1. There is no “task” per se. But following one of the big aims of iNat your task would probably be to go out and enjoy yourself in and with nature. To produce valueable data while doing so, take care that the information you provide to iNat (location, time…) is correct

  2. That is completely up to you. Every species is valuable in it’s own way. Which one is more valueable to science depends on the questions scientists want to answer… and we cannot really know that. Sometimes they want to answer a question involving absolutely common organisms with maybe focus on phenology or variety of a certain species and lots of observations of a single species is what they need. Maybe their interest is focused to a certain location and a broad overview of species in that region might be more interesting to them. You do not know beforehand, so just do what you enjoy most.

  3. See 3)

  4. That probably also depends on the species. Maybe you are interested in observing when a certain kind of bird leaves an area and observing them every day until they are gone might be interesting. Maybe observing the same plant every day not so much… but on the other hand, even that might give some idea for phenology again. Depends on what YOUR goal is

  5. Absolutely, see 2)… generally common species are often relatively underreported, as they are often percieved as boring.

  6. Yes, absolutely. Some species are very anthropophil and will always be found in human housing in certain regions… so only chance to see and study them is indoors

  7. see 2)… it is up to you.

  8. Never really. There are so many people documenting life in their backyard or similar for years, constantly cranking up those species numbers or providing valuable data over the years on change and consistancy… it can become an interesting challenge for an observer to find more species and actually has the potential to teach the observer a lot about the smaller and less “flashy” wildlife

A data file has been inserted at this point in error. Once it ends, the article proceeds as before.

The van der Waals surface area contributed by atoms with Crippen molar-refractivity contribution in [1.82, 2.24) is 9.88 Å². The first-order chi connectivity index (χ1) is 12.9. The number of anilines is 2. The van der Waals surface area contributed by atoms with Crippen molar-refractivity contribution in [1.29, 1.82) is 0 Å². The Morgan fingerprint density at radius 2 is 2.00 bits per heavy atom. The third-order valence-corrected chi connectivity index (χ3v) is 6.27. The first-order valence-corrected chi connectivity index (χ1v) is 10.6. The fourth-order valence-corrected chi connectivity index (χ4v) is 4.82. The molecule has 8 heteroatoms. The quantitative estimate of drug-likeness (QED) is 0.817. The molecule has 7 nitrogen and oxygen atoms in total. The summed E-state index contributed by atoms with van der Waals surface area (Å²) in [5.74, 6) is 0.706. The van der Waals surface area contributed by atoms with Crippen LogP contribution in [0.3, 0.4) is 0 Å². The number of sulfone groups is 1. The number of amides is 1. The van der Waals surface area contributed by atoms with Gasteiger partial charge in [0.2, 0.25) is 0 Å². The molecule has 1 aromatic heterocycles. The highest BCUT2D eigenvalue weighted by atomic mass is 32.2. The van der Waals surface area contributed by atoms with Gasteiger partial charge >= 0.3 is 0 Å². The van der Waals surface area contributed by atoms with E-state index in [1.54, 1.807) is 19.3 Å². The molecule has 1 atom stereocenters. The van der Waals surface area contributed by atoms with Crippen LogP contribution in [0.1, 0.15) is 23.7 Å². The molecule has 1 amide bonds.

9. The last link @tiwane provided will surely give you an idea… the questions are as divers as the observers on this platform. You never know what your data will end up beeing used for.

  10. See …9)

  11. Others might be able to answer the question concerning the computer model. If it comes to identification, different angles of an organism can be helpful, especially if you yourself are not sure which specific characters are needed for others to help you with the ID. But if you have a rather clear case of a common organism, one or two shots should be sufficient

  12. Sometimes you will know because scientists approached you about the data. Other then that you often might not be aware. Checking those forum posts that collect the scientific papers using iNat data and seeing if your observations might have been used for it might be a possibility


#11 Actually the smartphone resolution is much lower. They generate a picture of that size, but the smallest details in that are bogus. The final details are generated by sharpening and AI type programs.

Sometimes they get them close to correct, but in organisms that fill only small part of the image, the details are usually wrong and misleading. I would suggest trying to keep the object so large that it looks reasonable size even after re-sizing the image to say 50% or less.

#13 This certainly can happen. Check your mailbox in iNat daily ;-)

From my perspective, most of your questions relate somewhat indirectly to your #9, except that I would modify it from, “What are questions scientists want to answer with the collected data?” to a more general, “What questions can a given observation, or approach, answer?”.